4 Replies
      1. re: hungry_pangolin
        millygirl Sep 25, 2007 08:32 AM

        ekammin, have you tried the Cave Springs Chardonnay Musque?? Currently in our LCBO's at just over $15. It is wonderful.

        1. re: hungry_pangolin
          LemonLauren Sep 25, 2007 09:16 AM

          If you're talking Gamay, the Henry of Pelham 2005 was just out when I was at the winery in August, and it was STUNNING. Spicy though, so you'll want to serve it with a very rustic side dish or a tangy gravy or chutney with your turkey.

          I also had an excellent off-dry riesling from Marynissen at the winery in August, might stand up to a fall meal.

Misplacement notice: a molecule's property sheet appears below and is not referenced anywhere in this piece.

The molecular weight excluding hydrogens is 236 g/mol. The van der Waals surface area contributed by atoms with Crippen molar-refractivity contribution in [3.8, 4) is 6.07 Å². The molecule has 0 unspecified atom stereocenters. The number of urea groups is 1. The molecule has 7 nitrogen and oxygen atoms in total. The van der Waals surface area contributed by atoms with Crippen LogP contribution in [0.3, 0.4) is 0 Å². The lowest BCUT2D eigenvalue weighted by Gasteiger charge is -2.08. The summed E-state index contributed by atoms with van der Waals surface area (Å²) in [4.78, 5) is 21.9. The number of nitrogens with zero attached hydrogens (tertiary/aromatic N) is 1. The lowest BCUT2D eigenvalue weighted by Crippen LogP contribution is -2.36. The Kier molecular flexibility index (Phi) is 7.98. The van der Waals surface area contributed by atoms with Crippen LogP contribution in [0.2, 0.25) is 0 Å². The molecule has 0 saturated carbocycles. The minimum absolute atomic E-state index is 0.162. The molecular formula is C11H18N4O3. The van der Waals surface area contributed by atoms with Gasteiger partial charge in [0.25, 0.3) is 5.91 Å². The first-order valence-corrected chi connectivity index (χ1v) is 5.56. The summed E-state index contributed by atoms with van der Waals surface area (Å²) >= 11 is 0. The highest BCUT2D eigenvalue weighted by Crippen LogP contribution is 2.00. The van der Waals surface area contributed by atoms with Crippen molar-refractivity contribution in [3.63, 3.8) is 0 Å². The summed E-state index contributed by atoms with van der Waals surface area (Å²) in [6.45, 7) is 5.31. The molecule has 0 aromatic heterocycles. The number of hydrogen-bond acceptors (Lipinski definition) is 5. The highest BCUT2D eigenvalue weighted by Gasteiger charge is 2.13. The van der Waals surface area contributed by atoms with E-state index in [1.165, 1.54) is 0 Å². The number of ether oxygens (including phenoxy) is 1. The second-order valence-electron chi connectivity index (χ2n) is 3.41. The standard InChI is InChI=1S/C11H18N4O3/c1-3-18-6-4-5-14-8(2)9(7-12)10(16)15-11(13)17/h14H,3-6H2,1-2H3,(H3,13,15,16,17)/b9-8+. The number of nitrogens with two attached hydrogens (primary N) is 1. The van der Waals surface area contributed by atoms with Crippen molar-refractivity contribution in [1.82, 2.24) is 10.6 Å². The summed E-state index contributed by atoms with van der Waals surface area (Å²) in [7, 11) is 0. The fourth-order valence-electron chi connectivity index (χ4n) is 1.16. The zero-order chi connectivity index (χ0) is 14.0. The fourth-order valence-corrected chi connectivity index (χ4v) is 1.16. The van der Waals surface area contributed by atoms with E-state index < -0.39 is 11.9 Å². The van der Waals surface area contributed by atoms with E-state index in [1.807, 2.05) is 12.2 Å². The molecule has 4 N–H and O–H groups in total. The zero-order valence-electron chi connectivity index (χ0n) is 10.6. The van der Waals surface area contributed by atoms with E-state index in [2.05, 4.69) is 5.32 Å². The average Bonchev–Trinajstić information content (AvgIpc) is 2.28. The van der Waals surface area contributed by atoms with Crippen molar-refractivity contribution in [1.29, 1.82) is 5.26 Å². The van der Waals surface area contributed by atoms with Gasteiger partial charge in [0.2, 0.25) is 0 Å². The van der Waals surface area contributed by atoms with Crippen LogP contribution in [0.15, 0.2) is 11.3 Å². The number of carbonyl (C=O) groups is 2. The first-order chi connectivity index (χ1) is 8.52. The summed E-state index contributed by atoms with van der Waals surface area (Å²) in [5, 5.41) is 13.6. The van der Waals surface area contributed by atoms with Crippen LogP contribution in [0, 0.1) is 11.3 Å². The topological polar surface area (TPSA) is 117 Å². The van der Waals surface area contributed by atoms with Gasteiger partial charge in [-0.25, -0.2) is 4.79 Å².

As for Ontario Pinot Noirs, the Cave Springs 2005 is getting raves all around, and stood up nicely to a spicy thai tofu dish I did this weekend. the Flat Rock 2004 awaits opening any day now - I'm thinking of pairing it with chicken-barley soup, right up the fall food aisle..

          1. re: LemonLauren
            ekammin Sep 25, 2007 09:22 AM

            Thanks for the suggestion, Millygirl. I'm just on my way to the L:CBO to get something to go with Arctic Char this evening, and I will certainly look for it.

            While we're on the subject, I can recommend a sparkling rose (actually a pink champagne in all but name) named Catherine. It is made by Henry of Pelham, named after Henry's wife (he was evidently a real person, the son opf a United Empire Loyalist)..

            1. re: ekammin
              millygirl Sep 25, 2007 10:03 AM

              I'm sure the Musque would pair very nicely with artic char...and thanks for the tip on Catherine. I will pick up a bottle. Love any kind of sparkling, and of course, champagne.